Static method calls are a very useful tool but have limitations.

            You cannot access a static method from outside the JVM in which the class resides.

            And there are potential concurrency issues if your static methods access shared data. One thread may change data on which another thread relies.

            Concurrency issues also need to be considered when you re designing servlets and stateless session beans.

            But the real decider is that you must use a session bean to gain access from a client outside the server JVM.

            Rereading your original query, you should be able to use static method calls from the Message Driven Bean - that is already inside the container. The normal access from the client is presumably to put a message on a JMS queue. You would only need to use a Stateless Session Bean approach if the client cannot do this.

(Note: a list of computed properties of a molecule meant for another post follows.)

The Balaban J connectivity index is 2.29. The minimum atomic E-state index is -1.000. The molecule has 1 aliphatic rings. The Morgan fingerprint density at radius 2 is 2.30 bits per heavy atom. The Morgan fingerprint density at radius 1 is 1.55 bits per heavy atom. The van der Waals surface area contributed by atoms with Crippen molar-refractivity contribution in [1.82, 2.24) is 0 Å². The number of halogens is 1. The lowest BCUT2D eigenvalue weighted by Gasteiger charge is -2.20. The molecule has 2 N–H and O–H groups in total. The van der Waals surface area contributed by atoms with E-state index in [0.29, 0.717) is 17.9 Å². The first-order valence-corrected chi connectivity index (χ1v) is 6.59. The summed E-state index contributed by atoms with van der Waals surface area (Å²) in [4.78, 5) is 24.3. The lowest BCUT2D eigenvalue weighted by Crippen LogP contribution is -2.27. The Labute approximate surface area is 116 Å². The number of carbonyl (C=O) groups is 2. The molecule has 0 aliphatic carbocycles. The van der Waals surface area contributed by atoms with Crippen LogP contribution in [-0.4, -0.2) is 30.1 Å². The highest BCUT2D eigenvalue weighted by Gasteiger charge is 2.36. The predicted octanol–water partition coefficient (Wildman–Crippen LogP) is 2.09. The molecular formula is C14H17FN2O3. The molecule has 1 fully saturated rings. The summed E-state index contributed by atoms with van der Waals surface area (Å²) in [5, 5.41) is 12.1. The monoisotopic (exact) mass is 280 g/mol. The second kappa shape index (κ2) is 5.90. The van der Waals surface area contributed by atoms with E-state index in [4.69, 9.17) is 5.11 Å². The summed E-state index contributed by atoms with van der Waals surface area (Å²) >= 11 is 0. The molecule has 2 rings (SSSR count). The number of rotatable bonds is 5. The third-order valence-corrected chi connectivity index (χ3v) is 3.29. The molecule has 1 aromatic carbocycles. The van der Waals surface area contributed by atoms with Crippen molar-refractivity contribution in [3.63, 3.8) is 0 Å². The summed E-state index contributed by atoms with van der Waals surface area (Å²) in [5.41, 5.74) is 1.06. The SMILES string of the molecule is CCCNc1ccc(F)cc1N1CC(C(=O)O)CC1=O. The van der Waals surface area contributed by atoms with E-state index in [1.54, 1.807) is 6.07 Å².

• 3. Re: Stateless Session Bean versus static method calls
              Darran Lofthouse Master

              Another reason for using session beans is that they allow you to define their security and transaction requirements of the session beans seperately from the configuration of the message driven beans.

              Depending on the amount of work your static methods are going to be performing this may or may not be something you need to consider.

              If your application code is split up into different beans, with the correct use of ejb references you can change which beans are used by just changing the deployment descriptors without needing to recompile your code. If you have made calls to static methods your only option is to recompile the code.